Pilot’s attempt to land despite captain’s objection led to Flydubai crash?

By Jacob K Philip

It could be an attempt by the first-officer to land at Rostov-on-Don itself  despite the objection of the captain that led to the crash of Flydubai flight981 at the airport  on 19th morning, this month. The transcription of the last minute of the two-hour long cockpit voice recorder points to this possibility alone.
Though Rossiya-1, a Russian  television channel, that leaked the transcription, has suggested that the crash was caused by an inadvertent activation of the elevator while the aircraft was climbing, an analysis of the transcribed voices  indicates something far more grave and intriguing.

This was how the Channel had interpreted the CVR data:

“The transcript suggests that the pilot lost control of the plane immediately after switching off the autopilot.  The pilot accidentally switched on a stabilising fin at the tail as he tried to pull the plane back to a horizontal position. With this fin activated, the plane practically does not react to the pilot’s control panel. And thus the nose dive and crash.

And here is another paragraph from a news report based on this interpretation:

“On the second landing attempt, the crew decided to pull up and try again, but 40 seconds after beginning the ascent, one of the pilots switched off the autopilot, possibly in response to sudden turbulence, the report said. Seconds after the autopilot was turned off, the plane plunged to the ground”.

The problem with these analyses was that none of them had  looked closely at the dialogues between the pilots. Instead, they went on assuming a lot of things regarding the auto pilot and the movements of flight control surfaces, without the backing of the data from the Flight Data Recorder, which was still being analysed.  The accidental activation of the elevator or a runaway  elevator were mere assumptions without the backing of any proof.

These were the sequence of events  that unfolded at  Rostov-on-Don that fateful morning:

Captain Aristos Sokratous (38) and first officer Alejandro Cruz Alava (37)  were not being able to land the Boeing-737-800 in harsh weather conditions.  They had tried to land once but had to abort it because of  poor visibility. And then began the extraordinary hovering  that lasted well beyond two hours  over Rostov-on-Don. Even as at least two other flights had opted for alternate airports (within 250 km), to the amazement of the ATC, Flight 981 opted to stay put.   After  2 hours, they decided to give it another try. But had to abort the landing again and they initiated a go-around.   But within one minute, the aircraft fell almost like a stone and crashed, killing all aboard. The transcription of the CVR has the sounds in the cockpit during that last, tragic one-minute.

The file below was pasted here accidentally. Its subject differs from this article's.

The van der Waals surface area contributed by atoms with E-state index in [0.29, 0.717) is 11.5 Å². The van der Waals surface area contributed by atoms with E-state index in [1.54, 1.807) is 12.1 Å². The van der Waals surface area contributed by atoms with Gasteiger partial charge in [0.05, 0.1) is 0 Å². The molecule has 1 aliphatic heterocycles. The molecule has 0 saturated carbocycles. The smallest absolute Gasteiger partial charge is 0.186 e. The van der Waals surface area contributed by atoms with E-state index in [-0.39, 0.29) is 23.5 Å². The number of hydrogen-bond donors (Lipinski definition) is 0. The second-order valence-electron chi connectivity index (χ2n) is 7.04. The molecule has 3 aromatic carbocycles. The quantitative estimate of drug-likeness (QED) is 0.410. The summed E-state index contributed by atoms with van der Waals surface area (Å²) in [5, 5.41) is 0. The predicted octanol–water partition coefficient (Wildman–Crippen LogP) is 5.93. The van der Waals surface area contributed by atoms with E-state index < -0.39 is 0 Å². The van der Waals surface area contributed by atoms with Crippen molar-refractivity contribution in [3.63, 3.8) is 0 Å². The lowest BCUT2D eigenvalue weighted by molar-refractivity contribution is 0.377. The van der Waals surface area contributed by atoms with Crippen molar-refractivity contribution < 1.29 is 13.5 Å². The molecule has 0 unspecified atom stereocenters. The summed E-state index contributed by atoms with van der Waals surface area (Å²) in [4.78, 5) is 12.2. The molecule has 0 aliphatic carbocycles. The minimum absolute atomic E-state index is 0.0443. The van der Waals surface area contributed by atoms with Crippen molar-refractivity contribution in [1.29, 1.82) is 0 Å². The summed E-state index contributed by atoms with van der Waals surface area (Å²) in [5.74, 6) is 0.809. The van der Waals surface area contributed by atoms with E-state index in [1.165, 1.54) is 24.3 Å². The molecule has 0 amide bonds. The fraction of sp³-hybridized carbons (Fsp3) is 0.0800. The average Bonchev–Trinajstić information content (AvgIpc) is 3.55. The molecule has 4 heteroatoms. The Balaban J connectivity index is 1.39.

The timeline and the voices:

  • Before 01:40:40GMT (The transcription aired by the channel does not specify the exact time):  ‘Going around’,  -‘Climbing to 50’, -‘Climbing to 50’
  • 01:40:40GMT: “Do not worry, do not worry, do not worry!”
  • 01:40:45GMT: “Don’t do this, don’t do this, don’t do this!”
  • 01:40:50GMT : ‘Pull! Pull! Pull!
  • 01:40:54GMT ‘Aaaaaa’ (inhuman cries)

“Do not worry, do not worry, do not worry!”

At 01:40:40 one of the pilots says, “Do not worry, do not worry, do not worry!” (Before this, they already had aborted the landing and initiated a go around and had started climbing to 5000 ft). (Most probably that was Captain Sokratous. Because the chances for a first officer to say this to his commander are so remote).

The obvious implications of the words “Do not worry”, repeated thrice are this:

  1. One of the pilots was worried about something.
  2. The cause of the worry was already known to the other one, who seems to console, reassure.
  3. The re-assuring pilot was not sure if the other one would cease to worry- that was why the repetition.

What was the worry?